If user experience matters, design matters. If design matters, designers matter. If designers matter, we need to make designers first class citizens of the traditional software development process. Let’s talk about how Microsoft is unlocking Developer and Designer collaboration and is empowering them to create successful UX software applications. 1) Traditionally designers would “mockup” the graphic design for a software application. Then by any means possible designers would deliver this “looks” to the developer… they would use JPG images, PNGs, PSDs or even Powerpoint presentations to express the designer intention. Then the developer would receive this “static images” and would try to convert that into reality. If the designer created some “non standard” controls, the developer was forced to code in GDI+ or other complex technologies to create the control raising the time and budget to such level that it was simply better to take the decision of making the UI more “standard”. The developer trying to recreate the idea of the designer would deliver something like what is shown on the right side of the screen. As you can see it represents only a tiny bit of the original vision. 2) In order to enable the collaboration between developers and designers, Microsoft has created XAML. XAML is the format which integrates the development process and is the way for both developers and designers to access the functionalities of WPF. As you can see we have no middle man anymore. XAML is generated by the designer, XAML is consumed by the developer. Further more, the workflow is now two-way meaning that the development process can also start from the developer side who creates XAML and then delivers this XAML to the designer which can take it and style it or completely redesign its appearance. 3) As a brief sample this are the tools that enable this kind of process: On the designer side we have Expression and on the Developer side we have Visual Studio.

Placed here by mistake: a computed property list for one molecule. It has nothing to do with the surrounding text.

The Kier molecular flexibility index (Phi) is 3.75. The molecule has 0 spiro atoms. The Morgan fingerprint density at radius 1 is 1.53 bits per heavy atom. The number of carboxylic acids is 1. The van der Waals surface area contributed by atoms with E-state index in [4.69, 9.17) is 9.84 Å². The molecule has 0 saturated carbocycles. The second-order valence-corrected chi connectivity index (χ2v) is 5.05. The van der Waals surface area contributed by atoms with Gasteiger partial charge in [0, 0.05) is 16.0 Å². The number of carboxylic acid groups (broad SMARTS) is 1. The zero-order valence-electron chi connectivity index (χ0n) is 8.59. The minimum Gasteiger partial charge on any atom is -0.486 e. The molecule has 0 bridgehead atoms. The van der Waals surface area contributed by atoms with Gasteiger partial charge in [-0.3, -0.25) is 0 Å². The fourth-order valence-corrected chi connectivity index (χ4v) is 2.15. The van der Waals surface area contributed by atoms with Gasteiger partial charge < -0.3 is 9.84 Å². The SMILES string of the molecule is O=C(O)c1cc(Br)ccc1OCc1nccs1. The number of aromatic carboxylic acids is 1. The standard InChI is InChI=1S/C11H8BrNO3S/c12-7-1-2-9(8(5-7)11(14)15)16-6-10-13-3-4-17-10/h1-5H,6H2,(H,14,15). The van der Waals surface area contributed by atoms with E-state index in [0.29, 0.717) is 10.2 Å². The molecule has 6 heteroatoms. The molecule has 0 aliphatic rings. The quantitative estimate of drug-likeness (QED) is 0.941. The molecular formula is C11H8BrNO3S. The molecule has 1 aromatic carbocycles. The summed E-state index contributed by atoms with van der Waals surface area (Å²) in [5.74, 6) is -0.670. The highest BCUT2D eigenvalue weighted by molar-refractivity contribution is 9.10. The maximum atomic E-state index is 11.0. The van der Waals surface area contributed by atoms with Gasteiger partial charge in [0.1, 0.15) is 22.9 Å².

User Experience in Software?
Ease of Use
Optimized form factors
Legibility / Readability
Relevance / Contextualization
Measuring UX ROI
(end user behaviors / benefits)
Graphics & Media
Higher Fidelity Information
Hardware & Printing
Windows Presentation Foundation
A productive, unified approach to UI,
media and documents to deliver
unmatched user experience
Microsoft Tools for Designers &
With XAML designers &
Declarative Programming through
developers can streamline
Third Party Tools (e.g. Aurora by
Mobiform, ZAM 3D by Electric Rain)
Developers add business logic
• Powerful Layout and Control Features of WPF
• Advanced Graphics and Text Features of WPF
• WPF Document Features
Powerful Layout and Control Features of
Advanced Graphics and Text Features of
Controls support rich content
Vector graphics based engine
Image transformation: rotation, scale, etc.
Bitmap effects: shadow, blur, reflection, etc.
Animation and Video
WPF Document Features
Document Controls and Text Layout:
– System.IO.Packaging: ZipPackage
– XML Paper Specification (XPS)
Diagram of Win32 rendering sequence
GDI+ or GDI32
Repaint requests sent by
OS whenever window
Image data only retained for
as long as it remains visible on
Diagram of WPF rendering sequence
What Is XAML?
• New declarative language for creating application user
• XML-based representation of the object model
• Every XAML tag corresponds directly to a .NET
• Each XAML file includes the following elements: